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Seeking stable traits to characterize the root system architecture. Study on 60 species located at two sites in natura

Abstract : Background and Aims: In several disciplines, identifying relevant root traits to characterize the root system architecture of species or genotypes is a crucial step. To address this question, we analysed the inter-specific variations of root architectural traits in two contrasting environments. Methods : We sampled 60 species in natura, at two sites, each presenting homogeneous soil conditions. We estimated for each species and site a set of five traits used for the modelling of the root system architecture: extreme tip diameters (Dmin and Dmax), relative diameter range (Drange), mean inter-branch distance (IBD) and dominance slope between the diameters of parent and lateral roots (DlDm). Key Results : The five traits presented a highly significant species effect, explaining between 77 and 98 % of the total variation. Dmin, Dmax and Drange were particularly determined by the species, while DlDm and IBD exhibited a higher percentage of environmental variations. These traits make it possible to confirm two main axes of variation: ‘fineness–density’ (defined by Dmin and IBD) and ‘dominance–heterorhizy’ (DlDm and Drange), that together accounted for 84 % of the variations observed. Conclusions : We confirmed the interest of these traits in the characterization of the root system architecture in ecology and genetics, and suggest using them to enrich the ‘root economic spectrum’.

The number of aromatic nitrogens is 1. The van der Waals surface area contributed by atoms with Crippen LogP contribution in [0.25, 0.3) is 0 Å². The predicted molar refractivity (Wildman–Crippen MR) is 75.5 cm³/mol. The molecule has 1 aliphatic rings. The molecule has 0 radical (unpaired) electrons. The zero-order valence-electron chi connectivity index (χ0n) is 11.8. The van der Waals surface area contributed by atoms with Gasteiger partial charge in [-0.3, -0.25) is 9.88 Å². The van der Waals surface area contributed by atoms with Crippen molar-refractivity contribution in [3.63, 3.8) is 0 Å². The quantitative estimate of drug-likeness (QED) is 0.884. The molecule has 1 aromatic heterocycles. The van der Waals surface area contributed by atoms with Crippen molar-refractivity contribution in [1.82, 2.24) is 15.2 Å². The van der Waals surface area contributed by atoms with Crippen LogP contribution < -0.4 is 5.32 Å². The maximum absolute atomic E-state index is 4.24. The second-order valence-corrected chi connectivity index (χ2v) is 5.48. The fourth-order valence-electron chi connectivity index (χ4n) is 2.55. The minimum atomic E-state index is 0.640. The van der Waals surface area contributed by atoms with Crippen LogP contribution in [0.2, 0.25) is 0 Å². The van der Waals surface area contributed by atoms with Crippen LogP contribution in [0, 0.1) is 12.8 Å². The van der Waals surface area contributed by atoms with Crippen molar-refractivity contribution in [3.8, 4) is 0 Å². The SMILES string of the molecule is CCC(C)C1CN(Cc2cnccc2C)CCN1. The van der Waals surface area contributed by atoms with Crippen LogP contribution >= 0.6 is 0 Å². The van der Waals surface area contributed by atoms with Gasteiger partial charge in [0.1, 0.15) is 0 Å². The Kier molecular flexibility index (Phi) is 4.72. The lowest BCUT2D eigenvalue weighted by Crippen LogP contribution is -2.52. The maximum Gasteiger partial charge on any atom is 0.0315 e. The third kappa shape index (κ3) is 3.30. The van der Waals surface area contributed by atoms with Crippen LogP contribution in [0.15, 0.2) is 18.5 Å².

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Submitted on : Tuesday, May 26, 2020 - 12:25:46 AM
Last modification on : Thursday, December 3, 2020 - 4:54:02 PM

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Loïc Pagès, Jocelyne Kervella. Seeking stable traits to characterize the root system architecture. Study on 60 species located at two sites in natura. Annals of Botany, Oxford University Press (OUP), 2018, 122 (1), pp.107-115. ⟨10.1093/aob/mcy061⟩. ⟨hal-02620934⟩

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